Our retrospective study suggests that salbutamol, an inhaled β2 agonist, is associated with a shorter duration and lower severity of ALI. A dose greater than 2.2 mg/day of inhaled salbutamol could be a minimal effective dose to evaluate in a randomized controlled trial.

Introduction

Acute lung injury (ALI) is defined by impaired oxygenation (arterial partial pressure of oxygen/fraction of inspired oxygen (PaO2/FiO2) <300 mmHg) and bilateral infiltrates on a chest radiograph without clinical evidence of left atrial hypertension [1]. Pulmonary edema in ALI is caused by damage to the alveolar-capillary interface and increased permeability that leads to accumulation of protein rich edema fluid in the interstitial and alveolar spaces. Reabsorptive mechanisms to clear alveolar edema fluid are impaired in acute lung injury [2-4]. Furthermore, there is a dose effect indicated by the association of the greater degree of impaired edema clearance with longer duration of mechanical ventilation and decreased survival [5,6].

β2 agonists have several properties that could be beneficial in ALI. First, inhaled β2 agonists improve respiratory mechanics in patients with ALI as shown by decreased airflow resistance and peak airway pressures and increased dynamic compliance [7-9]. Second, β2 agonists have anti-inflammatory properties. β2-agonists attenuate the release of tumor necrosis factor-α and increase the production of IL-10 in response to endotoxin in animal models [10,11].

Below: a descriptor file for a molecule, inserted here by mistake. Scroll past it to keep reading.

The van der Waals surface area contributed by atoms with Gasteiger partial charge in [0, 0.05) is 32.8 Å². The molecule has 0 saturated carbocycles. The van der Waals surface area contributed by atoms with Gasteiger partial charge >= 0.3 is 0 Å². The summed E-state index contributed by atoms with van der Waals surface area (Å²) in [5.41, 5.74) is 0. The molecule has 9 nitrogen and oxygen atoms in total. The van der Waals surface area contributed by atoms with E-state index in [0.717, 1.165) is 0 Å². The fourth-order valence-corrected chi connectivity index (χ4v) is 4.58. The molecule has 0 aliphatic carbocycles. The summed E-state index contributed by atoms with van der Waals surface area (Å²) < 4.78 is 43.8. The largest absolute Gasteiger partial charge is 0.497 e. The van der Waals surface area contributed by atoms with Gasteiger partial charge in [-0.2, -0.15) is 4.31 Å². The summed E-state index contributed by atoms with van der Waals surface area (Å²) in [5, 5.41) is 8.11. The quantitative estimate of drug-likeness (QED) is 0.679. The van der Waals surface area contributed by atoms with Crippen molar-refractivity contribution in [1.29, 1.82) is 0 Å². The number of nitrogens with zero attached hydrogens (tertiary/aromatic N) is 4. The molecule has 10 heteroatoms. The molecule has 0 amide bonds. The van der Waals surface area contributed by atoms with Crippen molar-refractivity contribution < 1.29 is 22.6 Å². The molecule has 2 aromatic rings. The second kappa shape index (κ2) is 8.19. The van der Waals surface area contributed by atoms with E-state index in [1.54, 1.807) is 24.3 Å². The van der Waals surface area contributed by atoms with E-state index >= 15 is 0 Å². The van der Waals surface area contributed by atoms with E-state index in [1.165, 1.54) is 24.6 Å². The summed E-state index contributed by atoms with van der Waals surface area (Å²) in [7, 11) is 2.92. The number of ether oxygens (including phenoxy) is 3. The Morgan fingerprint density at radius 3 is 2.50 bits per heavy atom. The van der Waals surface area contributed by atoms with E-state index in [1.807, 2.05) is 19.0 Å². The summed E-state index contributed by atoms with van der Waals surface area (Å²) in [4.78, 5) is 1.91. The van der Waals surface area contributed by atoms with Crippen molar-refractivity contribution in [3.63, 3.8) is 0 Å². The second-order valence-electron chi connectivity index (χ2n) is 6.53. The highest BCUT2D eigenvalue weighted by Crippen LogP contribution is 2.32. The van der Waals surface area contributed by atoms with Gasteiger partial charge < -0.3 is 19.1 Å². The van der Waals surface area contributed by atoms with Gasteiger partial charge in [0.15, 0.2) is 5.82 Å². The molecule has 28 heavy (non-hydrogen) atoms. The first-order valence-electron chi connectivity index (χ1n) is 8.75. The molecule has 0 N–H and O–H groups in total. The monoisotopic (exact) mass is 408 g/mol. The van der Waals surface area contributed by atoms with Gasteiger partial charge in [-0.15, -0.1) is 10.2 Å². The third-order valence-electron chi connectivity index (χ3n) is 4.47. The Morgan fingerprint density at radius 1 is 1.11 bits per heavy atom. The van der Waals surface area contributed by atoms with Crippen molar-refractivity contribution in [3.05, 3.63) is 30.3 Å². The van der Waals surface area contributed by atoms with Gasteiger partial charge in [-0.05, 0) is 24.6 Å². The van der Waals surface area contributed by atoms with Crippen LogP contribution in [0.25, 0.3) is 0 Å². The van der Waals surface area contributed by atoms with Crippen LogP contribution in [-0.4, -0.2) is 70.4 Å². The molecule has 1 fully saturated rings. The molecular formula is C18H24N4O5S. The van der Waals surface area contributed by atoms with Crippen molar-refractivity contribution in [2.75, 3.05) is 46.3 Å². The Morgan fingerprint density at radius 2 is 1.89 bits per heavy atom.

Intravenous dobutamine (which has β1 and β2 agonist action) attenuates pro-inflammatory cytokine expression in the lungs of a rat model of septic acute lung injury [12]. Third, β agonists increase alveolar edema fluid clearance in animal models of ALI [13-22], in the ex vivo human lung [19] and in patients with ALI [23]. Studies on the selective β blockers show that it is the β2 agonist activities that cause the enhanced edema fluid clearance [24].

To date, there have been no studies on the dose association of inhaled β agonists with duration or severity of human ALI. Our hypothesis was that a higher dose of inhaled β2 agonist use, compared to a lower dose, is associated with more days alive and free of ALI (a measure of duration of severity of ALI) in critically ill patients with acute lung injury.

Materials and methods

This study was approved by the Research Ethics Board of Providence Health Care and the University of British Columbia, which waived the requirement of informed consent because of the retrospective nature of this study.

Cohort of patients who had acute lung injury

Between September 2001 and August 2003, consecutive patients admitted to a tertiary care medical-surgical intensive care unit (ICU) at St Paul's Hospital, Vancouver, Canada, were screened and 86 of these met the American-European consensus conference definition of ALI who were on mechanical ventilation [1].

Quantification of inhaled β2 agonist